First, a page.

Clinical Research Network for Dystonia: The Dystonia Coalition
By Ami Rosen, MS, CGC and H. A. Jinnah, MD, PhD
Dystonia is a neurological disorder characterized by involuntary muscle contractions that lead to twisting or repetitive movements and abnormal postures. Focal dystonias involve an isolated region of the body. Examples include cervical dystonia, blepharospasm, spasmodic dysphonia, and limb dystonias. Segmental dystonias involve two contiguous body regions, and there is broader involvement in the generalized dystonias. Despite widely varying clinical manifestations, many studies have suggested the dystonias share certain mechanisms of pathogenesis. Studies of one type of dystonia, therefore, provide valuable lessons for others.
Dystonia research historically has faced two big challenges. The first challenge is dystonia is relatively uncommon, making it difficult for any single center to collect enough patients for meaningful studies rapidly. The second challenge is that different forms of dystonia often are seen by different subspecialists. For example patients with cervical dystonia tend to see neurologists, patients with blepharospasm go to ophthalmologists, and patients with spasmodic dysphonia see otolaryngologists or speech pathologists.
The Dystonia Coalition hopes to address these challenges with a 5-year grant recently awarded by the NIH Office of Rare Disease Research and the National Institute of Neurological Disorders & Stroke, by encouraging collaboration among institutions and subspecialty domains. Clinical and translational research relevant to the primary dystonias will be the primary focus, with an operational plan that is different from other NIH-sponsored consortia.
Specifically, the Dystonia Coalition has adopted a pharmaceutical model that permits investigators to participate in different studies at different times. Currently, there are 34 participating sites in 5 different countries. Emory University in Atlanta serves as the organizational hub with the Dystonia Medical Research Foundation and other patient advocacy groups integrally involved in providing logistical support for planned activities.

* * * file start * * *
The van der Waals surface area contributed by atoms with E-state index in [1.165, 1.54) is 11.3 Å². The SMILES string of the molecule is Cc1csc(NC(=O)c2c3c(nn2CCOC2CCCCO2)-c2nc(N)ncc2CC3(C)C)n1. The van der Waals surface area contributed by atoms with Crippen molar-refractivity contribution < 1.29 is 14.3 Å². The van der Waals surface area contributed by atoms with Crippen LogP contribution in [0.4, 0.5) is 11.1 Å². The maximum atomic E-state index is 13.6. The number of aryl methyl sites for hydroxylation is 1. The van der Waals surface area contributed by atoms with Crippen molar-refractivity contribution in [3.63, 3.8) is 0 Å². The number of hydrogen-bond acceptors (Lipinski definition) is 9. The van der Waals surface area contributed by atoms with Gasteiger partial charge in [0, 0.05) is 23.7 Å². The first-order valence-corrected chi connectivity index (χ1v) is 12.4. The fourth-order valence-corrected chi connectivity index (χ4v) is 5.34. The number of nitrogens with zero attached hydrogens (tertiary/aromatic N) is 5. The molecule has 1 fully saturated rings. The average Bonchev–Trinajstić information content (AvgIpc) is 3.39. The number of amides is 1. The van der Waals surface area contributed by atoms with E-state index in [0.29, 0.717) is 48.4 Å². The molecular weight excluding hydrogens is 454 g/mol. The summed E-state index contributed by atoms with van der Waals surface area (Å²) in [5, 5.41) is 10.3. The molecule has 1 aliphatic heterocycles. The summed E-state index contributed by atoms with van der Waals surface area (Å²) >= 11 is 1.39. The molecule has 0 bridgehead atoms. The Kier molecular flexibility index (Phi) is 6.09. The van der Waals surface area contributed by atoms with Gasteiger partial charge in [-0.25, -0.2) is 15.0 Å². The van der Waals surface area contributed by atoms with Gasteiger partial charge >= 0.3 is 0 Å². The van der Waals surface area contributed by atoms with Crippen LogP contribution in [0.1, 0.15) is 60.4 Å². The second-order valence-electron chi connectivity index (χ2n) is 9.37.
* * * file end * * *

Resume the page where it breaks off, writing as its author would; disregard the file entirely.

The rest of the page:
The Dystonia Coalition is planning three multi-center studies. Project 1 is a prospective natural history study for all primary dystonias, with a linked biorepository to store and distribute samples of DNA and other materials for research. This project is being led by Dr. Joel Perlmutter at Washington University in St. Louis. It was conceived after several retrospective studies showed the focal dystonias evolve over many years, a finding that questioned prevailing beliefs that they were relatively static disorders. A linked biorepository will provide a vital resource for gene and biomarker discovery, and a universal data and sample collection plan will address the limitations inherent in sharing data and samples across smaller pre-existing local collections.
Project 2 is devoted to developing more comprehensive assessment tools for cervical dystonia, and is being led by Dr. Cynthia Comella at Rush University, with added support from the Dystonia Study Group and Allergan, Inc. This project emerged as a result of prior meetings where experts recognized limitations of existing scales, along with a growing appreciation of psychiatric comorbidities and their potential impact on quality of life. A new scale will encompass all of these multifaceted aspects as a more accurate reflection of the whole condition to aid in monitoring outcomes of trials involving new therapeutic interventions. A teaching video also will be prepared so that others may learn the scale quickly and efficiently.